BEACH READS // FUNNY FEMALE MEMOIRS

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15.7.13

Beach Reads: Funny Female Memoirs

We live in a world of male stories, so I wanted to shed a little light on some ladies.  If you like your beach reads light and hilarious, here are some funny female memoirs to check out.

HOW TO BE A WOMAN By Caitlin Moran

“…In the 21st century, we don’t need to march against size-zero models, risible pornography, lap-dancing clubs, and Botox.  We don’t need to riot or go on hunger strikes.  There’s no need to throw ourselves under a horse, or even a donkey.  We just need to look it in the eye, squarely, for a moment, and then start laughing at it.  We look hot when we laugh.”

I’ve noted my love for this book before, but it’s worth another mention.  An older gentleman on a plane next to me side-eyed this title with obvious skepticism one time, and I could hardly resist the urge to tell him how wonderful it is.  Tackling feminism with humor, and chronicling personal milestones, the columnist’s insights are enlightening, empowering, and endlessly entertaining.

BOSSYPANTS By Tina Fey

“It is an impressively arrogant move to conclude that just because you don’t like something, it is empirically not good. I don’t like Chinese food, but I don’t write articles trying to prove it doesn’t exist.”

Yes, let me add my voice to the masses who have already told you to read Bossypants.  Do not read Mindy Kaling’s book right after this, because this is no act to follow.  It’s startlingly rich and important at unexpected moments, effective in its brevity, and keeps you laughing the whole way through.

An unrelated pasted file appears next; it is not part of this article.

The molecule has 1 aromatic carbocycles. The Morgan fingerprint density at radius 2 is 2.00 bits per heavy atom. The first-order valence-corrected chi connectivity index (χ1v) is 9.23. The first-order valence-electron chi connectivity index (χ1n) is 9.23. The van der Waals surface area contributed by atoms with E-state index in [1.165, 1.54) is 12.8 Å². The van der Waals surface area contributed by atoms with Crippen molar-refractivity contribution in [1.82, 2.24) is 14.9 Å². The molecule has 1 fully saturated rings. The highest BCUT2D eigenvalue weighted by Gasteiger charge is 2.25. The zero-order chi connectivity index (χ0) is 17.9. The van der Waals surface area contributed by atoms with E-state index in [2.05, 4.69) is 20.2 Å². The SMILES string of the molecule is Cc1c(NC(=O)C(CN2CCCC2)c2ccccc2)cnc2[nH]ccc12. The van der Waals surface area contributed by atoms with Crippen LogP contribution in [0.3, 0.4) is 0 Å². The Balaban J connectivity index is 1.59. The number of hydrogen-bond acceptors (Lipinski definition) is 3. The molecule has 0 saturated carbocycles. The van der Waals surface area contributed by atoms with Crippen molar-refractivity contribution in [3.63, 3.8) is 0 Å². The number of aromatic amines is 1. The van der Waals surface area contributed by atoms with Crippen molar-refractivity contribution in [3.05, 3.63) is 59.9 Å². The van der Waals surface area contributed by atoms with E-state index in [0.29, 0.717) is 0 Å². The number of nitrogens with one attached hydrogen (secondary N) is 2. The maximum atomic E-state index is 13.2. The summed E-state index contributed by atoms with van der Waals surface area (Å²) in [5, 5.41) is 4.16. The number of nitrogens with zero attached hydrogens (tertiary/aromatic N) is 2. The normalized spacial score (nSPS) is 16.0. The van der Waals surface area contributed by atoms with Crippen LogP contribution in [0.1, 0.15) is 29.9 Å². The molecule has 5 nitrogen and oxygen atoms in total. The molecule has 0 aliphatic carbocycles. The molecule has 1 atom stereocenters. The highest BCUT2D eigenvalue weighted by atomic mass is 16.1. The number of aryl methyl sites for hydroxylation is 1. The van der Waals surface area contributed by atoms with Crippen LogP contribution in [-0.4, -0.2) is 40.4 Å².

EVERYTHING IS PERFECT WHEN YOU’RE A LIAR By Kelly Oxford

“Sorry, I thought I was just thinking that.”

Truth:  I spent a good deal of this book mildly annoyed with its writer, who is often lazy, entitled, and selfish–and goes to terrible lengths to brag about being so, turning the childhood task of washing dishes for cash into a full-chapter drama.  But Oxford writes with an unwavering, strong voice and a brand of humor she wears proudly.  It’s both self-deprecating and brazen at once.  It’s not meant to be endearing, but so what?  Her stories indulge the way a guilty pleasure might, but with a whole lot of wit.

DON’T WORRY, IT GETS WORSE By Alida Nugent

“We’re romantic. We’re hopeful. We’re done for. The worst part of this all? The idea of struggle and compromise seems exciting to us-that’s how stupid we are. There’s no stopping fools, I say. We’re still kids at heart. Those dreams are still there. Now we just have to go chase them.”

I’ve been saving this one for Hawaii, because I’m so excited about it.  Twenty-something Alida Nugent of The Frenemy writes about quarterlife so specifically that it’s insane how much I relate.

 

I think writers are the best memoir writers.  Go figure.

(Sidenote:  Can you imagine doing the Bechdel Test in reverse?  How absurd would it seem for an entire film to exist where male characters only talk to each other about women?)

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